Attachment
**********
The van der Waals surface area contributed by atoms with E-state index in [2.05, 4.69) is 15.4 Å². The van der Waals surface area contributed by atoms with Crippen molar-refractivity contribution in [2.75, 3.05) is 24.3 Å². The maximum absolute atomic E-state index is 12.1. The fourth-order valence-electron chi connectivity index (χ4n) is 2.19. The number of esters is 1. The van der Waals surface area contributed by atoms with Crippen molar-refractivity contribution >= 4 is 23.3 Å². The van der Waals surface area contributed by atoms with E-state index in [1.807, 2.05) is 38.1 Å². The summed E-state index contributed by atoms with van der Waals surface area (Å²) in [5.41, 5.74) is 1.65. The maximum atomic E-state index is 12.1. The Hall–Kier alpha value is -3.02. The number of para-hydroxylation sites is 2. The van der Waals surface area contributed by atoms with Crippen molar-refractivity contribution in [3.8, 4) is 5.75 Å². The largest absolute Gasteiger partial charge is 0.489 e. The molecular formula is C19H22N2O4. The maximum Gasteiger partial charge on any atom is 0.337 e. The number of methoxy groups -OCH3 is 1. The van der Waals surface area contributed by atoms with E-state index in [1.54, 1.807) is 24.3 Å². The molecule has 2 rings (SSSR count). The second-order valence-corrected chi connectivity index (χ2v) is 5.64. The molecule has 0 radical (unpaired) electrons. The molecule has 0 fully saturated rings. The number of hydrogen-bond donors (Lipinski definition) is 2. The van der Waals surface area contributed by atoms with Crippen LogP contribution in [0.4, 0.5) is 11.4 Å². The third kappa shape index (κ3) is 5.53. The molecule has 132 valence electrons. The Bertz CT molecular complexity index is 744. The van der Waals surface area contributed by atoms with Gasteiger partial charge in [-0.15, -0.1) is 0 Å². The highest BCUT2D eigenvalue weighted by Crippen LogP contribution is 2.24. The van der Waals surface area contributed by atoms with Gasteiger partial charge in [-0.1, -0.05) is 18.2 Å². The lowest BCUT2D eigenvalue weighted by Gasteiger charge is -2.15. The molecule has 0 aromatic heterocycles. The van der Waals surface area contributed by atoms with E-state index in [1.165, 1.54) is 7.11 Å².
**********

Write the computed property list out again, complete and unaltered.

The van der Waals surface area contributed by atoms with E-state index in [2.05, 4.69) is 15.4 Å². The van der Waals surface area contributed by atoms with Crippen molar-refractivity contribution in [2.75, 3.05) is 24.3 Å². The maximum absolute atomic E-state index is 12.1. The fourth-order valence-electron chi connectivity index (χ4n) is 2.19. The number of esters is 1. The van der Waals surface area contributed by atoms with Crippen molar-refractivity contribution >= 4 is 23.3 Å². The van der Waals surface area contributed by atoms with E-state index in [1.807, 2.05) is 38.1 Å². The summed E-state index contributed by atoms with van der Waals surface area (Å²) in [5.41, 5.74) is 1.65. The maximum atomic E-state index is 12.1. The Hall–Kier alpha value is -3.02. The number of para-hydroxylation sites is 2. The van der Waals surface area contributed by atoms with Crippen molar-refractivity contribution in [3.8, 4) is 5.75 Å². The largest absolute Gasteiger partial charge is 0.489 e. The molecular formula is C19H22N2O4. The maximum Gasteiger partial charge on any atom is 0.337 e. The number of methoxy groups -OCH3 is 1. The van der Waals surface area contributed by atoms with E-state index in [1.54, 1.807) is 24.3 Å². The molecule has 2 rings (SSSR count). The second-order valence-corrected chi connectivity index (χ2v) is 5.64. The molecule has 0 radical (unpaired) electrons. The molecule has 0 fully saturated rings. The number of hydrogen-bond donors (Lipinski definition) is 2. The van der Waals surface area contributed by atoms with Crippen LogP contribution in [0.4, 0.5) is 11.4 Å². The third kappa shape index (κ3) is 5.53. The molecule has 132 valence electrons. The Bertz CT molecular complexity index is 744. The van der Waals surface area contributed by atoms with Gasteiger partial charge in [-0.15, -0.1) is 0 Å². The highest BCUT2D eigenvalue weighted by Crippen LogP contribution is 2.24. The van der Waals surface area contributed by atoms with Gasteiger partial charge in [-0.1, -0.05) is 18.2 Å². The lowest BCUT2D eigenvalue weighted by Gasteiger charge is -2.15. The molecule has 0 aromatic heterocycles. The van der Waals surface area contributed by atoms with E-state index in [1.165, 1.54) is 7.11 Å².